Mitt Romney has been appealing to four blue-leaning states much more aggressively this week, launching ads totaling $1.8 million in Minnesota and New Mexico this past Wednesday. In an attempt to “buy” the traditionally Democratic states, the pro-Romney Super PAC Restore Our Future has been dumping money into advertising in these crucial states. PAC and Super PAC money has been flowing freely in a last minute attempt to gain with undecided voters.
In a tit-for-tat of funding, every state in which the Romney campaign infuses cash, Obama support follows suit, and vice-versa.
According to opensecrets.org, the super PAC Restore Our Future has raised a total of $131,692,123 in support of Romney. In comparison, the highest fundraising PAC for Obama, Priorities USA, has raised $63,897,639, less than half of Restore Our Future.
Both the Romney and Obama campaigns are trying to garner last minute support throughout the country. The Romney campaign held two separate fundraising events in Michigan in October. Romney was not in attendance, but Ann Romney and VP candidate Paul Ryan stood in. The Obama campaign held no events in Michigan, but the first fady was campaigning for the president in the state, as he was working on Sandy relief efforts on the East Coast.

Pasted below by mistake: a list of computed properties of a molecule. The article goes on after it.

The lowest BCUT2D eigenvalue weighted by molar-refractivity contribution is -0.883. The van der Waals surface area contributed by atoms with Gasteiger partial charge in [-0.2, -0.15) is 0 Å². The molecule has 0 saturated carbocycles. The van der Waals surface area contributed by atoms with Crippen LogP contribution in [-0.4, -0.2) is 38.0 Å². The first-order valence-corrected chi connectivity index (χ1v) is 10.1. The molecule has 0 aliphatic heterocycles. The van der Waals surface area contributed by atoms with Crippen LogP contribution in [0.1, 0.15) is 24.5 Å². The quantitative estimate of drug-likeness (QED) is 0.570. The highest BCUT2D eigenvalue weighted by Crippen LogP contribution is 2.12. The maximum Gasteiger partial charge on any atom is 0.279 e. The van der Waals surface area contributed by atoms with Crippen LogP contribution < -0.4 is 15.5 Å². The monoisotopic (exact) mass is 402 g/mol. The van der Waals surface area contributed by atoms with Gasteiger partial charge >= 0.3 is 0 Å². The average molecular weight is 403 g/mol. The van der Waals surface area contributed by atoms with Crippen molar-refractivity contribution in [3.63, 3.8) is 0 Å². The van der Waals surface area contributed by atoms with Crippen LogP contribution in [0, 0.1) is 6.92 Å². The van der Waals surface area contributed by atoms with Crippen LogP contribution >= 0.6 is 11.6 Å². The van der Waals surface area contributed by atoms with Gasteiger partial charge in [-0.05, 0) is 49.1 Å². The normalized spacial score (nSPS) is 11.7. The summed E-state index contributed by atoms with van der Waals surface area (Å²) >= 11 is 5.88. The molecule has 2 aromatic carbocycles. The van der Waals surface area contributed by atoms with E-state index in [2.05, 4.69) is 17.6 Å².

This last push for support might be too late in the campaign cycle; as of November 2, one third of voters in swing states will have already cast their ballots. The states most in question now are: Iowa, New Hampshire, Nevada, Florida, Virginia, Wisconsin, and of course, Ohio. In these states, nearly 32 percent voters say they have already cast their vote.
The Rasmussen Reports Daily Presidential Tracking Poll for November 2 shows the race tied, with President Obama and Governor Romney attracting support from 48 percent of voters nationwide. One percent prefers some other candidate, and three percent remain undecided.
The Washington Post released a preliminary electoral vote count on November 2 as well. This poll shows President Obama leading with 186 “solid” electoral votes, compared to Romney’s 170 “solid” electoral votes. The poll further shows that 51 electorates are leaning towards Obama, while 36 are swayed in Romney’s direction. Ninety-five are still considered a “toss up.”
It would seem that Governor Romney’s elevated outside spending, as compared to President Obama, would reflect a significant gap between the two candidates. However, as it stands now, this is an exceptionally close race, so it will not be surprising to see PACs and super PACs supporting either kicking into higher gear, even in the race’s last two days.